The Computational Challenges of Means Selection Problems: Network Structure of Goal Systems Predicts Human Performance

Daniel Reichman, Falk Lieder, David D. Bourgin, Nimrod Talmon, Thomas L. Griffiths

Research output: Contribution to journalArticlepeer-review

Abstract

We study human performance in two classical NP-hard optimization problems: Set Cover and Maximum Coverage. We suggest that Set Cover and Max Coverage are related to means selection problems that arise in human problem-solving and in pursuing multiple goals: The relationship between goals and means is expressed as a bipartite graph where edges between means and goals indicate which means can be used to achieve which goals. While these problems are believed to be computationally intractable in general, they become more tractable when the structure of the network resembles a tree. Thus, our main prediction is that people should perform better with goal systems that are more tree-like. We report three behavioral experiments which confirm this prediction. Our results suggest that combinatorial parameters that are instrumental to algorithm design can also be useful for understanding when and why people struggle to choose between multiple means to achieve multiple goals.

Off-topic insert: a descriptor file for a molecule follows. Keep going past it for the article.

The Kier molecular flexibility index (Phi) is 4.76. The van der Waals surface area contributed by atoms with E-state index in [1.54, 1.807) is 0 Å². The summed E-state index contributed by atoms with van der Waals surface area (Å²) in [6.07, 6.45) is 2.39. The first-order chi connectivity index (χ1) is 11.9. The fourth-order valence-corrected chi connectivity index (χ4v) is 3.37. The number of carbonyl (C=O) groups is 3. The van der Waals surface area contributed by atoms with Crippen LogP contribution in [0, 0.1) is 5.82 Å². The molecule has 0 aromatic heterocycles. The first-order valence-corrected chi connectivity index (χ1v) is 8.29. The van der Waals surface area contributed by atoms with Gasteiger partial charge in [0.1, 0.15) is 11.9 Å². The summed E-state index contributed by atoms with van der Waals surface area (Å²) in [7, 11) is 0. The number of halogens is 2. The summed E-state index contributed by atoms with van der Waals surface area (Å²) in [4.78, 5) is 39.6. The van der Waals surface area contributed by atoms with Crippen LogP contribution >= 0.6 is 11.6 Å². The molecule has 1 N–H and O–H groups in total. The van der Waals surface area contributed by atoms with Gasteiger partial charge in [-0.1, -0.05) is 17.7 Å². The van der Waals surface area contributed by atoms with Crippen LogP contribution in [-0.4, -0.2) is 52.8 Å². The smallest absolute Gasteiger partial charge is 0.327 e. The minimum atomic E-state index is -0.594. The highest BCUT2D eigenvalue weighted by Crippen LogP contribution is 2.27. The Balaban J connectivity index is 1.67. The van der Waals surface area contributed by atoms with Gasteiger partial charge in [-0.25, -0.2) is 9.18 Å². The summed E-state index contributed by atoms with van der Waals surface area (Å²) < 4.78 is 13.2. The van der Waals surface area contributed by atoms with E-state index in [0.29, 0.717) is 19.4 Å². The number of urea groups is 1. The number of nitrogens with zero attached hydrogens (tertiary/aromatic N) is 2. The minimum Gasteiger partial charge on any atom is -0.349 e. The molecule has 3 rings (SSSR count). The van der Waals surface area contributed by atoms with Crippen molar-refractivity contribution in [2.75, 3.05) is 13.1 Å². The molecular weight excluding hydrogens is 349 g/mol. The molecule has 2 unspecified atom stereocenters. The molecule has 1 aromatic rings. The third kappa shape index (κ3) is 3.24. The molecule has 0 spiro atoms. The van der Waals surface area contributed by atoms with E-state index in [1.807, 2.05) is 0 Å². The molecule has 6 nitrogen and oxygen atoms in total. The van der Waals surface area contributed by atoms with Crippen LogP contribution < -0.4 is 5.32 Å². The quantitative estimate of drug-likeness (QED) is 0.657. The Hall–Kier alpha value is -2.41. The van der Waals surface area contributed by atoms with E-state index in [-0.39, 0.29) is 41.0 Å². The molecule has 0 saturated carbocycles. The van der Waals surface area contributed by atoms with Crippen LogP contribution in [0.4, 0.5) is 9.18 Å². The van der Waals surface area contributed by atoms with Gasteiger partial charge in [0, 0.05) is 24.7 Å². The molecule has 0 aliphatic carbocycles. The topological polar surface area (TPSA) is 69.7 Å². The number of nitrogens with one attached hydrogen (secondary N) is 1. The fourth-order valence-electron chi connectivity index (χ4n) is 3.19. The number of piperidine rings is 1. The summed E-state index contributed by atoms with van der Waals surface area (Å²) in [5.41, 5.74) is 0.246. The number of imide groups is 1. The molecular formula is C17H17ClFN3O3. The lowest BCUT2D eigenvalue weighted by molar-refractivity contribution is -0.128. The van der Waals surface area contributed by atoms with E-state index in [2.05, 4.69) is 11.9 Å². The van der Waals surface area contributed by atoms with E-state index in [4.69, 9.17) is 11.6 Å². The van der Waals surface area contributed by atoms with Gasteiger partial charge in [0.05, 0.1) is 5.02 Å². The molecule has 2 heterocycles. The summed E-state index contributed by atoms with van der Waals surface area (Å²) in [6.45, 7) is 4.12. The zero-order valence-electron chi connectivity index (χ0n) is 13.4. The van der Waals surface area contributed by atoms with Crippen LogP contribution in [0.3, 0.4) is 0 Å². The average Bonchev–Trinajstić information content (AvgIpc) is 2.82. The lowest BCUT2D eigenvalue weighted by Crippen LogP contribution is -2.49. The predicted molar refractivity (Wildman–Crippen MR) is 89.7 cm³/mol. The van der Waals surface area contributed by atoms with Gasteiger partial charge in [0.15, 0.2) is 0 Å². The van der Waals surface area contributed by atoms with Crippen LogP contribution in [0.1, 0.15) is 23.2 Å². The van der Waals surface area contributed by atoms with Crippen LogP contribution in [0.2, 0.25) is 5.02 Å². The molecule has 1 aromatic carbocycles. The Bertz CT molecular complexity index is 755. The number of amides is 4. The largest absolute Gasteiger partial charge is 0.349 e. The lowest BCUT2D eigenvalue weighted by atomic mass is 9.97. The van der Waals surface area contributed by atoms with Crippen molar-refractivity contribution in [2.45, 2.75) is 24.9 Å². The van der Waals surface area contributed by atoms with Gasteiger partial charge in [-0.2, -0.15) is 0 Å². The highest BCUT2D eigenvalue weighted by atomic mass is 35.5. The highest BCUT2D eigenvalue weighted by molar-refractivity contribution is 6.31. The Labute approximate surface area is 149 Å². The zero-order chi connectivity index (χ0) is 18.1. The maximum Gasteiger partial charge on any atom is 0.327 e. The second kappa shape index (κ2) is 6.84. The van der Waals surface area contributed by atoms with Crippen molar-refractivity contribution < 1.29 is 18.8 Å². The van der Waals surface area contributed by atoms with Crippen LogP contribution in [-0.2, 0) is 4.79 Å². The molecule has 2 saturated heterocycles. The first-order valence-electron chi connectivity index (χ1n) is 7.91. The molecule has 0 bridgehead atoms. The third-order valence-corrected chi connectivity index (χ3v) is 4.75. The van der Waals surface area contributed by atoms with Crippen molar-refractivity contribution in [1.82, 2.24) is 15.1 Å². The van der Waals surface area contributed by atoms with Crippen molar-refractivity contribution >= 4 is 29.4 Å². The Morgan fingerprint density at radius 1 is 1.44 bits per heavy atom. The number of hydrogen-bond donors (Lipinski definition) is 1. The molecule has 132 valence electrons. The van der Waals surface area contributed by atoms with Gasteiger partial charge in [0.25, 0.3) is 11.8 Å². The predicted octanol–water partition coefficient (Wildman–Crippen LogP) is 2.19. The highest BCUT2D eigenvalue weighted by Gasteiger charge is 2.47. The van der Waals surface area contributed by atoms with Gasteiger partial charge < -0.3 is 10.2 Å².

Original languageEnglish (US)
Article numbere13330
JournalCognitive science
Volume47
Issue number8
DOIs
StatePublished - Aug 2023

All Science Journal Classification (ASJC) codes

  • Experimental and Cognitive Psychology
  • Artificial Intelligence
  • Cognitive Neuroscience

Keywords

  • Bounded rationality
  • Computational complexity
  • Goal systems
  • Graph theory

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